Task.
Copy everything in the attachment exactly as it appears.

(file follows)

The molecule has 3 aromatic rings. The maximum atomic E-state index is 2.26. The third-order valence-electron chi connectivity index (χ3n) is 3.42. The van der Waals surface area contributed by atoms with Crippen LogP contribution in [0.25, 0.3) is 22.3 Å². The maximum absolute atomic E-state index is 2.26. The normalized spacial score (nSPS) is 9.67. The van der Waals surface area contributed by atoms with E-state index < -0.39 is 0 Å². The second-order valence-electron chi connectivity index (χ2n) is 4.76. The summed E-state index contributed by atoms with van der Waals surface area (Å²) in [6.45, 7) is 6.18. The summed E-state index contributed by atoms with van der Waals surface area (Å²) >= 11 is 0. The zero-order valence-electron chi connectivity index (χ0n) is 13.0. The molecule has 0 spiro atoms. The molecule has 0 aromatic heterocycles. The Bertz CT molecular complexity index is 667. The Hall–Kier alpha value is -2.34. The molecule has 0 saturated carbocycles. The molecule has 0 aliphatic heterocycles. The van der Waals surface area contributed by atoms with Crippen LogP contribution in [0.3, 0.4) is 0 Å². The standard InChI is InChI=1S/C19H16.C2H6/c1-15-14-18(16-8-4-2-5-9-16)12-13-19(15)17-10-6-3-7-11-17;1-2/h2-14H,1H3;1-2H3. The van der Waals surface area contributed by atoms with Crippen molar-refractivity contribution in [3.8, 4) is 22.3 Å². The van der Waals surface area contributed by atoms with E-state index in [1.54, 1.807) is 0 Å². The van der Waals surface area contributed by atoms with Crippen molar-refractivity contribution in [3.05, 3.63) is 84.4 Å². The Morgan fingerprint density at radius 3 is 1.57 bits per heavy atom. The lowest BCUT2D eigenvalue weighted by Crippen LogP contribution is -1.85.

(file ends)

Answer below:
The molecule has 3 aromatic rings. The maximum atomic E-state index is 2.26. The third-order valence-electron chi connectivity index (χ3n) is 3.42. The van der Waals surface area contributed by atoms with Crippen LogP contribution in [0.25, 0.3) is 22.3 Å². The maximum absolute atomic E-state index is 2.26. The normalized spacial score (nSPS) is 9.67. The van der Waals surface area contributed by atoms with E-state index < -0.39 is 0 Å². The second-order valence-electron chi connectivity index (χ2n) is 4.76. The summed E-state index contributed by atoms with van der Waals surface area (Å²) in [6.45, 7) is 6.18. The summed E-state index contributed by atoms with van der Waals surface area (Å²) >= 11 is 0. The zero-order valence-electron chi connectivity index (χ0n) is 13.0. The molecule has 0 spiro atoms. The molecule has 0 aromatic heterocycles. The Bertz CT molecular complexity index is 667. The Hall–Kier alpha value is -2.34. The molecule has 0 saturated carbocycles. The molecule has 0 aliphatic heterocycles. The van der Waals surface area contributed by atoms with Crippen LogP contribution in [0.3, 0.4) is 0 Å². The standard InChI is InChI=1S/C19H16.C2H6/c1-15-14-18(16-8-4-2-5-9-16)12-13-19(15)17-10-6-3-7-11-17;1-2/h2-14H,1H3;1-2H3. The van der Waals surface area contributed by atoms with Crippen molar-refractivity contribution in [3.8, 4) is 22.3 Å². The van der Waals surface area contributed by atoms with E-state index in [1.54, 1.807) is 0 Å². The van der Waals surface area contributed by atoms with Crippen molar-refractivity contribution in [3.05, 3.63) is 84.4 Å². The Morgan fingerprint density at radius 3 is 1.57 bits per heavy atom. The lowest BCUT2D eigenvalue weighted by Crippen LogP contribution is -1.85.